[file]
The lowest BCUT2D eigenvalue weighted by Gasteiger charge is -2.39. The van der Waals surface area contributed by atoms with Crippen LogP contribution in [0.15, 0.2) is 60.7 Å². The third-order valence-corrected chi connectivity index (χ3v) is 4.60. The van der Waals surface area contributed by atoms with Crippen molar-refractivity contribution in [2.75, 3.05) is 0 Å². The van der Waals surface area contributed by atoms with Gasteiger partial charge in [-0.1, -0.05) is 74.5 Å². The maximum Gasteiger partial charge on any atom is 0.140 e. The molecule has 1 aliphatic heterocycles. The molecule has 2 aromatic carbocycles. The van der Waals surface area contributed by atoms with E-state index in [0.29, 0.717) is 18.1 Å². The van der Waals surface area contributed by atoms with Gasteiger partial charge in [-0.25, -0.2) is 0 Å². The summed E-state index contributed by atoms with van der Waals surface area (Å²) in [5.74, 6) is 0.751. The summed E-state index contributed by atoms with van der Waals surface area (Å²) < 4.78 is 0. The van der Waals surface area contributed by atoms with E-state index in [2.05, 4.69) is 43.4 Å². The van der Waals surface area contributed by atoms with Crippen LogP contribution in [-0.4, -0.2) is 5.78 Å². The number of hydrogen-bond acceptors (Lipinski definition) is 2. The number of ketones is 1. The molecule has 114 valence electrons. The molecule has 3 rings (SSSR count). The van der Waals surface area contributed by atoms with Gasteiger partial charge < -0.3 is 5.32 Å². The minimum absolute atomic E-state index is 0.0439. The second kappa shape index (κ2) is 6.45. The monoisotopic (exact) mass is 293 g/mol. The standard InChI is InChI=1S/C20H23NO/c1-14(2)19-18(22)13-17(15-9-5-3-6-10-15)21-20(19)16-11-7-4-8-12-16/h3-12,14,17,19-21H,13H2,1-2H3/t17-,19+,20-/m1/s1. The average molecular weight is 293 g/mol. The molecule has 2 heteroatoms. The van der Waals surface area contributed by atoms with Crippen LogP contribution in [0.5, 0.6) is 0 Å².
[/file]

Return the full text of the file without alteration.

The lowest BCUT2D eigenvalue weighted by Gasteiger charge is -2.39. The van der Waals surface area contributed by atoms with Crippen LogP contribution in [0.15, 0.2) is 60.7 Å². The third-order valence-corrected chi connectivity index (χ3v) is 4.60. The van der Waals surface area contributed by atoms with Crippen molar-refractivity contribution in [2.75, 3.05) is 0 Å². The van der Waals surface area contributed by atoms with Gasteiger partial charge in [-0.1, -0.05) is 74.5 Å². The maximum Gasteiger partial charge on any atom is 0.140 e. The molecule has 1 aliphatic heterocycles. The molecule has 2 aromatic carbocycles. The van der Waals surface area contributed by atoms with E-state index in [0.29, 0.717) is 18.1 Å². The van der Waals surface area contributed by atoms with Gasteiger partial charge in [-0.25, -0.2) is 0 Å². The summed E-state index contributed by atoms with van der Waals surface area (Å²) in [5.74, 6) is 0.751. The summed E-state index contributed by atoms with van der Waals surface area (Å²) < 4.78 is 0. The van der Waals surface area contributed by atoms with E-state index in [2.05, 4.69) is 43.4 Å². The van der Waals surface area contributed by atoms with Crippen LogP contribution in [-0.4, -0.2) is 5.78 Å². The number of hydrogen-bond acceptors (Lipinski definition) is 2. The number of ketones is 1. The molecule has 114 valence electrons. The molecule has 3 rings (SSSR count). The van der Waals surface area contributed by atoms with Gasteiger partial charge < -0.3 is 5.32 Å². The minimum absolute atomic E-state index is 0.0439. The second kappa shape index (κ2) is 6.45. The monoisotopic (exact) mass is 293 g/mol. The standard InChI is InChI=1S/C20H23NO/c1-14(2)19-18(22)13-17(15-9-5-3-6-10-15)21-20(19)16-11-7-4-8-12-16/h3-12,14,17,19-21H,13H2,1-2H3/t17-,19+,20-/m1/s1. The average molecular weight is 293 g/mol. The molecule has 2 heteroatoms. The van der Waals surface area contributed by atoms with Crippen LogP contribution in [0.5, 0.6) is 0 Å².